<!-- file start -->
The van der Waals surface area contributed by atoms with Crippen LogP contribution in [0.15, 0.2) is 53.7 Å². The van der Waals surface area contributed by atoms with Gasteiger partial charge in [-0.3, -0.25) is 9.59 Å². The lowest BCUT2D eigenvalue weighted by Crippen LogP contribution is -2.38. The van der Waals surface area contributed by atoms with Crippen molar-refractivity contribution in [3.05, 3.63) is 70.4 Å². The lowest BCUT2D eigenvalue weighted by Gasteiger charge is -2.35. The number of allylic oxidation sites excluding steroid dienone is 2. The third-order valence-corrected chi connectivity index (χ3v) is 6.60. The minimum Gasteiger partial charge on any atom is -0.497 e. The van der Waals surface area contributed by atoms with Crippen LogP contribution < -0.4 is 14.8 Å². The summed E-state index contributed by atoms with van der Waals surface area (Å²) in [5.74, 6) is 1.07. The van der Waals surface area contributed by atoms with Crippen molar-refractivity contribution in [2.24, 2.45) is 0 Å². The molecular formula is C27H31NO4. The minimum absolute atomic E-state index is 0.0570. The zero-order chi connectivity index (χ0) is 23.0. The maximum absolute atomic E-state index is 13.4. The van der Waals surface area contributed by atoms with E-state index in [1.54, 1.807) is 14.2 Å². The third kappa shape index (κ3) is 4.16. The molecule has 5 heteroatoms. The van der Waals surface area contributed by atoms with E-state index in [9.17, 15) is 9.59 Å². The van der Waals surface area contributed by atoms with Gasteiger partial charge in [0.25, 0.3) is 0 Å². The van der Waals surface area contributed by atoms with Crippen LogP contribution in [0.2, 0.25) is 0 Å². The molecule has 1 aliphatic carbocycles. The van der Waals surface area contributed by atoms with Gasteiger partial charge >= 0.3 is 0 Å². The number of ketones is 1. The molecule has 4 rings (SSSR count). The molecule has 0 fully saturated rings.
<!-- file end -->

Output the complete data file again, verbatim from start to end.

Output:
The van der Waals surface area contributed by atoms with Crippen LogP contribution in [0.15, 0.2) is 53.7 Å². The van der Waals surface area contributed by atoms with Gasteiger partial charge in [-0.3, -0.25) is 9.59 Å². The lowest BCUT2D eigenvalue weighted by Crippen LogP contribution is -2.38. The van der Waals surface area contributed by atoms with Crippen molar-refractivity contribution in [3.05, 3.63) is 70.4 Å². The lowest BCUT2D eigenvalue weighted by Gasteiger charge is -2.35. The number of allylic oxidation sites excluding steroid dienone is 2. The third-order valence-corrected chi connectivity index (χ3v) is 6.60. The minimum Gasteiger partial charge on any atom is -0.497 e. The van der Waals surface area contributed by atoms with Crippen LogP contribution < -0.4 is 14.8 Å². The summed E-state index contributed by atoms with van der Waals surface area (Å²) in [5.74, 6) is 1.07. The van der Waals surface area contributed by atoms with Crippen molar-refractivity contribution in [2.24, 2.45) is 0 Å². The molecular formula is C27H31NO4. The minimum absolute atomic E-state index is 0.0570. The zero-order chi connectivity index (χ0) is 23.0. The maximum absolute atomic E-state index is 13.4. The van der Waals surface area contributed by atoms with E-state index in [1.54, 1.807) is 14.2 Å². The third kappa shape index (κ3) is 4.16. The molecule has 5 heteroatoms. The van der Waals surface area contributed by atoms with E-state index in [9.17, 15) is 9.59 Å². The van der Waals surface area contributed by atoms with Gasteiger partial charge in [0.25, 0.3) is 0 Å². The van der Waals surface area contributed by atoms with Crippen LogP contribution in [0.2, 0.25) is 0 Å². The molecule has 1 aliphatic carbocycles. The van der Waals surface area contributed by atoms with Gasteiger partial charge >= 0.3 is 0 Å². The number of ketones is 1. The molecule has 4 rings (SSSR count). The molecule has 0 fully saturated rings.